The new school term is approaching (except for those of you in Scotland, for whom the new school term is here!). For most 11-12 year olds, this means a new school, as they make the transition from primary to secondary education. But ‘secondary school’ isn’t a specific enough term anymore; in order to understand what kind of school your child will be attending, you need to navigate your way through the differences between state and private, free schools and academies, foundation schools and faith schools. So, read on for a quick definition of the different types of secondary school now available.
1. State schools.
‘State school’ is the umbrella term for a school which is free for a child between the ages of 5 and 16 to attend. Most state schools have to follow the national curriculum, which should mean that children attending one state school should, over the course of an academic year, achieve broadly similar learning objectives to a child at another state school. All state schools are monitored by Ofsted (The Office for Standards and Education).
2. Private schools (also known as Independent Schools).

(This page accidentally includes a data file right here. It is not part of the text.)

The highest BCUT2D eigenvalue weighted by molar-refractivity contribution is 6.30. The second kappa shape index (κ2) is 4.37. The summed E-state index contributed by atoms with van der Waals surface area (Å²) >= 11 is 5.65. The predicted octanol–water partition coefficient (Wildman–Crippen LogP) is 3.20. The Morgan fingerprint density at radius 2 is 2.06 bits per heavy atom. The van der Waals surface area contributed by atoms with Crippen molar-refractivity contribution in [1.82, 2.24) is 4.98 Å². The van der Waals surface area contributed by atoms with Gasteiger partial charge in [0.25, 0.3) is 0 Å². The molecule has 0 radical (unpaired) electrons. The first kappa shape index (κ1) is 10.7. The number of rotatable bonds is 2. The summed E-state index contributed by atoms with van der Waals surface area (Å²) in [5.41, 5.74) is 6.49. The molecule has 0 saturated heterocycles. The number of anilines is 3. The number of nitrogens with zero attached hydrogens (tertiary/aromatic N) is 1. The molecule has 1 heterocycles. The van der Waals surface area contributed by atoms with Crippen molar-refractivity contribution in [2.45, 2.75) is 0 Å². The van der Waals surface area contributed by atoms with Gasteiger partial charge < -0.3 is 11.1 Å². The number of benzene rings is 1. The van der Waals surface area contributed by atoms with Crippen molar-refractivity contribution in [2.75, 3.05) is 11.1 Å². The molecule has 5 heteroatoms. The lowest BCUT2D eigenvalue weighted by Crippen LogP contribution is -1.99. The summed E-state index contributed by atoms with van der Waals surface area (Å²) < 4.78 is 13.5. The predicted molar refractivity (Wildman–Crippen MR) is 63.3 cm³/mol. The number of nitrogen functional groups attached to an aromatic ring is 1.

In order to attend a private school, pupils (or, more accurately, their parents) will pay fees. Private schools do not have to follow the national curriculum, although some might choose to do so. Not all private schools are monitored by Ofsted – but all must be registered with the government.
An Academy is a publicly funded school, and therefore free for pupils to attend. However, academies are independent schools, in as much as they do not have to follow the national curriculum. An academy will have more autonomy from the local authority than a regular State School – not only does the funding for an academy come directly from the government rather than the local authority, but they can also set their own term dates and suchlike. They do, however, follow the same rules about admission procedures and special educational needs as ‘normal’ state schools.
4. Free schools.
A Free School is a type of Academy that has even more autonomy than a regular Academy. Not only can a Free School set its own term dates, but it can also set different pay and working conditions for staff, and it can change the length and times of the school day. As with a regular Academy, a Free School does not have to follow the national curriculum.
I hope that the next time you see or hear an article on the news using all these terms and titles, you will now have a better grasp of what is going on, and hence, a better understanding of what is happening in the wonderful world of education. When you do, you will be in a much better position to form your own opinions on the issue of the day!